Switching jobs is not always welcome given that your employer sponsors your relocation to Oman. It will require a no objection letter from the current employer.
End of Service of Benefits
As per the recent updates, expatriates are entitled to end-of-service benefits as follows. An expatriate shall receive one months salary for every service year for a maximum of 10 months for those employed in Grades 1 to 6. Those in grades 7 to 14 are entitled to a maximum of 12 months.
An expatriate employee shall not be eligible for the end of service benefits if his service years amount to less than 5 years. The exceptions include end of employment due to death, disability, dismissal or criminal incrimination.
There is an abundance of homes to rent in Oman. You are presented with a multitude of options - shared units, single occupancy modern apartments, furnished flats and budgeted unfurnished units.
A number of variables influence the price of rent such as the size of the unit, type of accomodation, locality and available facilities. Employers generally help expats secure accomodation with some even covering the expenses for it. The cost of an unfurnished, one-bedroom apartment works out to $750 to $1000 per month. That is between 290 to 390 OMR. Furnished units in the same format cost 50% more.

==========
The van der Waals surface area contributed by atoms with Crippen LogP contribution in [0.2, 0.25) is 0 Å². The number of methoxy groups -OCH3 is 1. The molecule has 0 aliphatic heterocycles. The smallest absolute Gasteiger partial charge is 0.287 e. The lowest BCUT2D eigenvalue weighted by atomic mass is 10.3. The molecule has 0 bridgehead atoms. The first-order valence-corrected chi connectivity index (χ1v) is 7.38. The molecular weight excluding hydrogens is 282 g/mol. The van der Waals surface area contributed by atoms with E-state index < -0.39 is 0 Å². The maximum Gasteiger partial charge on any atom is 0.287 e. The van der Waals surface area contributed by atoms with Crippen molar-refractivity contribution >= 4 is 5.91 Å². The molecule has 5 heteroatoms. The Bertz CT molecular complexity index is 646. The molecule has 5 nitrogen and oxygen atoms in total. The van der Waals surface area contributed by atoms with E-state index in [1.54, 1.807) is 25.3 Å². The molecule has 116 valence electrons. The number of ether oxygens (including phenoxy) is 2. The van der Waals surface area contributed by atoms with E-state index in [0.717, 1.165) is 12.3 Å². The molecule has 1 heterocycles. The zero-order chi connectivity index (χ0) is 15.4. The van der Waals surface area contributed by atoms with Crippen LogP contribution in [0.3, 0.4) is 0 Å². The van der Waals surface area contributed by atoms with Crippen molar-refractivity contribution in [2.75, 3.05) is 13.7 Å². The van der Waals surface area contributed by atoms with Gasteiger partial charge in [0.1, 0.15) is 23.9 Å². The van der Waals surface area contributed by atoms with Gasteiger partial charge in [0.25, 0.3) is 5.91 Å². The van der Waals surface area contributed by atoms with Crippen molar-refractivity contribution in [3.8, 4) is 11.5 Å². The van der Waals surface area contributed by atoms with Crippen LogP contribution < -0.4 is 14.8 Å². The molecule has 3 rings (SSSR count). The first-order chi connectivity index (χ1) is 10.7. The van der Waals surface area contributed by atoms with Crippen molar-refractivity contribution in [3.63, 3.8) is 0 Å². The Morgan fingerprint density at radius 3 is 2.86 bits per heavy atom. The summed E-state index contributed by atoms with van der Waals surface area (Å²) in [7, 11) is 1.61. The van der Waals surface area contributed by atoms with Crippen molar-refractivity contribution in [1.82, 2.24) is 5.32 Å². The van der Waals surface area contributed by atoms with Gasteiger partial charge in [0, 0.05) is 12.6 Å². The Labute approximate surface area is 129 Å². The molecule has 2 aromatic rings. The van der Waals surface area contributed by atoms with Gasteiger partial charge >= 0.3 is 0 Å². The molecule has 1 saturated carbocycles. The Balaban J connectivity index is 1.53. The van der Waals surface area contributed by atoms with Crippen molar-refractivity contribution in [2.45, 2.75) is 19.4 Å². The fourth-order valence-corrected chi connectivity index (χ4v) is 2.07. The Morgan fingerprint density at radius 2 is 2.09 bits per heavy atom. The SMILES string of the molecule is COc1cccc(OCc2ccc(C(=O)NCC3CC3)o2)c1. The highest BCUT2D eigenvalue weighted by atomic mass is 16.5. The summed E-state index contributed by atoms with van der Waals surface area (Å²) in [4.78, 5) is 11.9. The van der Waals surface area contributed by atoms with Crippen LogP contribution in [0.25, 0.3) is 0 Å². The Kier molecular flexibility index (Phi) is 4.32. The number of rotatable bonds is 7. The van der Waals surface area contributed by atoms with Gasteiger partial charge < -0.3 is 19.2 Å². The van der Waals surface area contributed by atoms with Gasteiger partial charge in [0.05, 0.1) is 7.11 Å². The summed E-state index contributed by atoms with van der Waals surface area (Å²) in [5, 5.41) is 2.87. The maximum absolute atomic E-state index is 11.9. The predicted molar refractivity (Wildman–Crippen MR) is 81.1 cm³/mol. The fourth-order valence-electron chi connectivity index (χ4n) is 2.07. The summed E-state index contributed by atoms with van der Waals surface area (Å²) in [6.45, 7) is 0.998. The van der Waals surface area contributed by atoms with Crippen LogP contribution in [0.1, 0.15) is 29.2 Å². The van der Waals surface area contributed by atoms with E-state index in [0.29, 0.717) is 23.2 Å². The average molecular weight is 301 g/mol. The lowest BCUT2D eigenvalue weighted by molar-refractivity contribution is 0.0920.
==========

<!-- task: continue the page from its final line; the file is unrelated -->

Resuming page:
Most rental agreements are one year contracts and must be renewed before expiry.
Expats can be found everywhere, living among Omanis. But there are select neighbourhoods that have higher concentrations of expat population. Muscat, the capital city, is an expat magnet. Following close behind is Salalah. Its larger size and cargo port make it yet another expat hotspot in Oman. There is Ruwi too, a business hub that is a popular destination with expats.
Madinat al Sultan Qaboos and Shati Al Qurmare are other places expats choose to live in. The cost of living is high in these cities and therefore a popular choice with better placed expats.